We study a simple game in which two sellers supply goods whose quality cannot be assessed by consumers even after consumption, but can be verified with some probability by a public authority. Sellers may induce a perspective buyer into a bad purchase through comparative deceptive advertising. The central contribution of the paper is the characterization of a class of pooling equilibria in which low-quality sellers deceive a buyer that is Bayes-rational and makes his purchase decision on the basis of the available information. The analysis of these equilibria suggests that high-quality firms should pursue more intensive advertising campaigns than their low-quality competitors. Surprisingly, we find conditions under which sellers' expected profit is higher in pooling equilibria than in the separating equilibrium in which quality is reflected by prices and there is no need to waste resources in advertising. Hence, we show that there are plausible cases in which firms should be ex-ante willing to tolerate some degree of deceptive advertising by low-quality competitors. In addition, although in these equilibria the buyer purchases low-quality goods with positive probability, his expected utility can be higher than in a separating equilibrium in which he purchases the high-quality good for sure. In this sense, the model also offers an argument in favor of a lenient regulatory approach to deceptive advertising.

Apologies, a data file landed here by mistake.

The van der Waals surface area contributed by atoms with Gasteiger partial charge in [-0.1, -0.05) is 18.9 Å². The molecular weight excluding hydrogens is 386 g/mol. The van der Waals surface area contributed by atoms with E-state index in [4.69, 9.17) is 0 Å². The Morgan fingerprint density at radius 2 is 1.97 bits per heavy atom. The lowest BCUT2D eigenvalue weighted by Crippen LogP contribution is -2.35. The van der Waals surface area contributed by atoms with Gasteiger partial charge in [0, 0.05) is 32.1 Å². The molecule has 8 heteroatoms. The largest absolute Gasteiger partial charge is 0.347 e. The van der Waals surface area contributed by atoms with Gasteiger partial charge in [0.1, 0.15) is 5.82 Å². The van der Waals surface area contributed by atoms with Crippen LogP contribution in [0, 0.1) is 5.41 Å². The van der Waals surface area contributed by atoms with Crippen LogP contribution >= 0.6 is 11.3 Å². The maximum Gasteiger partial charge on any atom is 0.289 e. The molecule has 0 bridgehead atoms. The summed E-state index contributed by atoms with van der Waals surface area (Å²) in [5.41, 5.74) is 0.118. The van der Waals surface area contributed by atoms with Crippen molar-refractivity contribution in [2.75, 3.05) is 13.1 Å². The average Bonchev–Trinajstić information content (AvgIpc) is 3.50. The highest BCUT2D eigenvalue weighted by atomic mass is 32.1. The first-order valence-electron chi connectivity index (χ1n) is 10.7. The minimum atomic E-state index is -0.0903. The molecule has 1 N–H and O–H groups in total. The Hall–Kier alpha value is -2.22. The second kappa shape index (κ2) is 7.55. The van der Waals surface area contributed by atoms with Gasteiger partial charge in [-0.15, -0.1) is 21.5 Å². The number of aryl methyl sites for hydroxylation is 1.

- Asymmetric Information, Bayesian Consumers, Deception, Misleading Advertising, Signaling